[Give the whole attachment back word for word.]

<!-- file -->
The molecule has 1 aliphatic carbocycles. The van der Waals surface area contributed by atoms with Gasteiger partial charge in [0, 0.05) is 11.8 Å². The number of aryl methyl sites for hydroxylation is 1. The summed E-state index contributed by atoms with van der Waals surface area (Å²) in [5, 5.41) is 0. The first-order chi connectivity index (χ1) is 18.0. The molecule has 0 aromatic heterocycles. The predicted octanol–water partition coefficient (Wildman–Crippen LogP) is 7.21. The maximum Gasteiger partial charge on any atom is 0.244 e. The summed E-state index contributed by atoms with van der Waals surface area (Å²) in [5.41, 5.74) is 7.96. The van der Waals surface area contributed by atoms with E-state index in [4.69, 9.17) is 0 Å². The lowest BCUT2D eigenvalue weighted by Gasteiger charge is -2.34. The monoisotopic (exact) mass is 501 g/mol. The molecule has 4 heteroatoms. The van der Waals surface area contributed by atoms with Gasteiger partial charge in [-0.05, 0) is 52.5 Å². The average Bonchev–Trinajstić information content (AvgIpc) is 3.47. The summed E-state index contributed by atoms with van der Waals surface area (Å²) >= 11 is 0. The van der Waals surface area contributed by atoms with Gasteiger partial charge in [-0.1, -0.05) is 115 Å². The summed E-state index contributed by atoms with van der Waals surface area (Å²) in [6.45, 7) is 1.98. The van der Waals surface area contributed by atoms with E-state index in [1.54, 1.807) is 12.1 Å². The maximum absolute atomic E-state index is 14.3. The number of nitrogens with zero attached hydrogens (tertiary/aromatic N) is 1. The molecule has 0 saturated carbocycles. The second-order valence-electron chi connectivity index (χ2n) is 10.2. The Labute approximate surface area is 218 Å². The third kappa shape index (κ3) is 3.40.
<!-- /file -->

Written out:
The molecule has 1 aliphatic carbocycles. The van der Waals surface area contributed by atoms with Gasteiger partial charge in [0, 0.05) is 11.8 Å². The number of aryl methyl sites for hydroxylation is 1. The summed E-state index contributed by atoms with van der Waals surface area (Å²) in [5, 5.41) is 0. The first-order chi connectivity index (χ1) is 18.0. The molecule has 0 aromatic heterocycles. The predicted octanol–water partition coefficient (Wildman–Crippen LogP) is 7.21. The maximum Gasteiger partial charge on any atom is 0.244 e. The summed E-state index contributed by atoms with van der Waals surface area (Å²) in [5.41, 5.74) is 7.96. The van der Waals surface area contributed by atoms with E-state index in [4.69, 9.17) is 0 Å². The lowest BCUT2D eigenvalue weighted by Gasteiger charge is -2.34. The monoisotopic (exact) mass is 501 g/mol. The molecule has 4 heteroatoms. The van der Waals surface area contributed by atoms with Gasteiger partial charge in [-0.05, 0) is 52.5 Å². The average Bonchev–Trinajstić information content (AvgIpc) is 3.47. The summed E-state index contributed by atoms with van der Waals surface area (Å²) >= 11 is 0. The van der Waals surface area contributed by atoms with Gasteiger partial charge in [-0.1, -0.05) is 115 Å². The summed E-state index contributed by atoms with van der Waals surface area (Å²) in [6.45, 7) is 1.98. The van der Waals surface area contributed by atoms with E-state index in [1.54, 1.807) is 12.1 Å². The maximum absolute atomic E-state index is 14.3. The number of nitrogens with zero attached hydrogens (tertiary/aromatic N) is 1. The molecule has 0 saturated carbocycles. The second-order valence-electron chi connectivity index (χ2n) is 10.2. The Labute approximate surface area is 218 Å². The third kappa shape index (κ3) is 3.40.